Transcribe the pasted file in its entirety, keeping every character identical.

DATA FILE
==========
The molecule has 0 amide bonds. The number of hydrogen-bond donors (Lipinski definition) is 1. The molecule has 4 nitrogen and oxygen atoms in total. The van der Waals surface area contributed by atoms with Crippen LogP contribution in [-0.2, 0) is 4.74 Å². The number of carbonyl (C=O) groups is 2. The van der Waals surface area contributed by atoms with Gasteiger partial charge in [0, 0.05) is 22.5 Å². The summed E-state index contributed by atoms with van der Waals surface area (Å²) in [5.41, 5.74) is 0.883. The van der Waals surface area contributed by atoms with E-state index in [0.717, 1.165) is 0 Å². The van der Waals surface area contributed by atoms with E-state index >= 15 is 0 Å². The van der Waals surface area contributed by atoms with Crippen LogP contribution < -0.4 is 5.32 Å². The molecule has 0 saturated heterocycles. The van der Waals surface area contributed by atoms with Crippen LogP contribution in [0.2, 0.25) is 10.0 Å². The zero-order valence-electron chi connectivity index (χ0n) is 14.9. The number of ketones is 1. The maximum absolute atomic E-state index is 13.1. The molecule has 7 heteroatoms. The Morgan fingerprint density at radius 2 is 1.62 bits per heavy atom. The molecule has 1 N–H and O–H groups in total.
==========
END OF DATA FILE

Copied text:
The molecule has 0 amide bonds. The number of hydrogen-bond donors (Lipinski definition) is 1. The molecule has 4 nitrogen and oxygen atoms in total. The van der Waals surface area contributed by atoms with Crippen LogP contribution in [-0.2, 0) is 4.74 Å². The number of carbonyl (C=O) groups is 2. The van der Waals surface area contributed by atoms with Gasteiger partial charge in [0, 0.05) is 22.5 Å². The summed E-state index contributed by atoms with van der Waals surface area (Å²) in [5.41, 5.74) is 0.883. The van der Waals surface area contributed by atoms with E-state index in [0.717, 1.165) is 0 Å². The van der Waals surface area contributed by atoms with E-state index >= 15 is 0 Å². The van der Waals surface area contributed by atoms with Crippen LogP contribution < -0.4 is 5.32 Å². The molecule has 0 saturated heterocycles. The van der Waals surface area contributed by atoms with Crippen LogP contribution in [0.2, 0.25) is 10.0 Å². The zero-order valence-electron chi connectivity index (χ0n) is 14.9. The number of ketones is 1. The maximum absolute atomic E-state index is 13.1. The molecule has 7 heteroatoms. The Morgan fingerprint density at radius 2 is 1.62 bits per heavy atom. The molecule has 1 N–H and O–H groups in total.